KUALA LUMPUR, Sept 15, 2015

Clothing that reveals the figures of women, including the visible shape of their breasts, nether regions, buttocks and undergarments, would be snipped out of television shows under new guidelines implemented recently.

These were among new criteria set in a circular on Special Guidelines for Television Film Censorship, which was enforced by the Film Censorship Board (FCB) from June 15, 2015.

However, the board had made the exception towards Indian women who donned the traditional sari.

Scenes depicting men or women wearing clothing that revealed the shapes of their sexual organs would also be taken out, except when it involved sports activities.

Despite the blanket ban on certain elements within free-to-air or paid television shows, some rulings will differ, depending on whether it is a Malay, Chinese, Indian or English entertainment programme.

For example, on the “Perilaku Kurang Sopan” (“Inappropriate Behaviour”) element in the shows, the act of lying down or leaning on the lap of a lover would be censored in Malay shows while there would be no restrictions for shows in other languages.

“Excessive” use of weaponry such as firearms or sharp objects used to perform the act of killing will also be censored.

Censoring also applied to the use of the firearms or sharp objects, such as knives which were used to threaten a victim in the plot.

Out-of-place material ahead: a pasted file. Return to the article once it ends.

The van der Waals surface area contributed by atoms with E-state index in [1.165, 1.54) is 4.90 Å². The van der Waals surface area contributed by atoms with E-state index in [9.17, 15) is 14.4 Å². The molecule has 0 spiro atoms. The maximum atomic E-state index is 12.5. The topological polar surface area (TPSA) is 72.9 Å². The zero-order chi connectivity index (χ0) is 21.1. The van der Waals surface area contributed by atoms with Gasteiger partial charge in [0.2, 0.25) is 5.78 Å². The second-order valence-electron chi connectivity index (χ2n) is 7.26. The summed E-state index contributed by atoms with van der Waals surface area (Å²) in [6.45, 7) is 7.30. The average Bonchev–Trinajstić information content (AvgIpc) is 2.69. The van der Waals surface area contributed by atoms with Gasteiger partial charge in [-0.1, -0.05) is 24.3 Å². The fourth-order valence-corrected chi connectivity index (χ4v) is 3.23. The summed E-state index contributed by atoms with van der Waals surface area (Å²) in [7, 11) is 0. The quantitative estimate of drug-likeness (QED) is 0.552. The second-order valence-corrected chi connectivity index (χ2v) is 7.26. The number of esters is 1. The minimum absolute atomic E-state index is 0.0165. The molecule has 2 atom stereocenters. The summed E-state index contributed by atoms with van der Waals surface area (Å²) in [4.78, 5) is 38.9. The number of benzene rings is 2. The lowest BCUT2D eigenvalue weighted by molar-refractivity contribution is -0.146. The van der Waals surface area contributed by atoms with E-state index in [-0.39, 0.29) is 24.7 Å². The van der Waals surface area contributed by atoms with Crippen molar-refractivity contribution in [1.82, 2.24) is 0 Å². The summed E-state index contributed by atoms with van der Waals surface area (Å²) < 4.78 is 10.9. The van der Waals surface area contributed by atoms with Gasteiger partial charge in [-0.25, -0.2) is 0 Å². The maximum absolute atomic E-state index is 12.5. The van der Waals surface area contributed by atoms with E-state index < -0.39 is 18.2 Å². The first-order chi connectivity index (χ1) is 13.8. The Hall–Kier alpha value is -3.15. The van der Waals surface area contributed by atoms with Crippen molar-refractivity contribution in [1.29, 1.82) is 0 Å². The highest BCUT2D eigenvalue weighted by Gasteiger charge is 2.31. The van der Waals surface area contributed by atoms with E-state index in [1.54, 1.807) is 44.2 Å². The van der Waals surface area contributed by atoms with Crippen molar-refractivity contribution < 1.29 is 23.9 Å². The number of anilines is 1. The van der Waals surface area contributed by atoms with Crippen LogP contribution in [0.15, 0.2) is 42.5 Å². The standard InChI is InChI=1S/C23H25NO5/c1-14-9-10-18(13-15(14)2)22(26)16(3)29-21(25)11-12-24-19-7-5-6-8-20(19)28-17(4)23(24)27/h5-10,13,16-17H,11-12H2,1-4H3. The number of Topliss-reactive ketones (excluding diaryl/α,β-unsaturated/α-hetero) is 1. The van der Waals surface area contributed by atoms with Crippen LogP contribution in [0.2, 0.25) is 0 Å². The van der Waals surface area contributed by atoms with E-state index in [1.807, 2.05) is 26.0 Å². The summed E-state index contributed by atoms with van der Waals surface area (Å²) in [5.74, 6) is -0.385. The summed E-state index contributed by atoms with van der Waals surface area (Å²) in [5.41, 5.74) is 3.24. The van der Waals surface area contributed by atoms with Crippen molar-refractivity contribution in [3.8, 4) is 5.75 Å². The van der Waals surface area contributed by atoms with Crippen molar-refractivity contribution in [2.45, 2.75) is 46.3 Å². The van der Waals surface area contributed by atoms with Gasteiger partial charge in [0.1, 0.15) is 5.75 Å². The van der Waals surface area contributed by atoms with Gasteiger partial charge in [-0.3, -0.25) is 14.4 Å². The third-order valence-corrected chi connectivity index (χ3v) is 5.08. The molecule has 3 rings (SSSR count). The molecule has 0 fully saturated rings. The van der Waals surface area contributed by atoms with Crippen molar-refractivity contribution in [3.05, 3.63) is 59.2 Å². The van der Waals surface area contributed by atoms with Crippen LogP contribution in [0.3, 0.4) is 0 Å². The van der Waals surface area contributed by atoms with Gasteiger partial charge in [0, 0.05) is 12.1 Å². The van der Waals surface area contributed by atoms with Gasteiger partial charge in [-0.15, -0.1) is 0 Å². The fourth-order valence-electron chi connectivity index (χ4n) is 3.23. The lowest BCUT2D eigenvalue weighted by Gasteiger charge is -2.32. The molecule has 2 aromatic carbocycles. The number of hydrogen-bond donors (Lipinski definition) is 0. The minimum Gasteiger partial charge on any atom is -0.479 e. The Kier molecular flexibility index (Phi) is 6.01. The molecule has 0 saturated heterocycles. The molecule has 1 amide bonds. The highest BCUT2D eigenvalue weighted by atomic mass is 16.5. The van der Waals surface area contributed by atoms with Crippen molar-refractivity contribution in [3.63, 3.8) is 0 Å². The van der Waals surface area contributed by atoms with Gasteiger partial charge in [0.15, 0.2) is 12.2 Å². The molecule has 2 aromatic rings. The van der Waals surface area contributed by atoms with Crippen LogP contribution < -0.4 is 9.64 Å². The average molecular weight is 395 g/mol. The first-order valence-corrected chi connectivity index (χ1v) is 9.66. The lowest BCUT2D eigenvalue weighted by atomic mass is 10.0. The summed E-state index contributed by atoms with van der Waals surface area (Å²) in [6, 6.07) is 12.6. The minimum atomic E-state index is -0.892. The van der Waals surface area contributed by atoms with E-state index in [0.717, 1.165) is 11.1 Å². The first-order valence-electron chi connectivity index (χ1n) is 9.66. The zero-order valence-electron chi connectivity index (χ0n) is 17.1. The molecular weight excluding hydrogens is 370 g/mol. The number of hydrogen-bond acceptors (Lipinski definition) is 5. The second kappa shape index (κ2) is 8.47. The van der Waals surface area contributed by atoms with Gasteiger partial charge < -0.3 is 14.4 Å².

Exerting physical harm on women and children would also be cut, and the same applied to scenes showing the abuse of animals.

As for derogatory words in dialogues, “Anjing” (dog), “Babi” (pig) and “Pelacur” (prostitute) were among those banned and categorised as “heavy” insults.

Surprisingly, the word “Beruk Mak Yeh”, that described a humorous ape character in defunct Malay comic Ujang, was also added to the list of banned words.

In English, the words cunnilingus and fellatio would be censored, among other “indecent”words.

Any scene that showed the interaction between humans and spirits or djinns that were physically present would be cut for Malay shows. The ruling was spared on shows in other languages.

However, acts with “bomoh” rituals, such as casting of spells, would not be cut provided they were not mixed with verses contained in the Quran.

Acts showing “deviant teachings” without any form of retribution or punishment would also be banned.

Earlier today, the board’s chairman, Datuk Abdul Halim Abdul Hamid, said the circular provided guidelines to television stations involved in the censorship process of local films.

“For now, the Film Censorship Act 2002 (Act 620) and 2010 Film Censorship Guidelines were made as reference documents when board members conducted censorship of films, whether at the board’s headquarters or television stations.

“As an addition to the two main documents mentioned, the FCB released the special guidelines for the censorship of cinema films, television station VODs (videos) and sales,” he said in a question-and-answer session with local television representatives and local filmmakers.

Abdul Halim added that for television channels, the main aspects used as the basis for censorship were safety and peace of the public, religion and socio-cultural factors.

“The censorship guidelines for television stations were amended for the use of all television stations, be it free-to-air or paid.”

Abdul Halim further explained that the guidelines were framed by taking into account many factors of the viewers, including age groups, religion and race.

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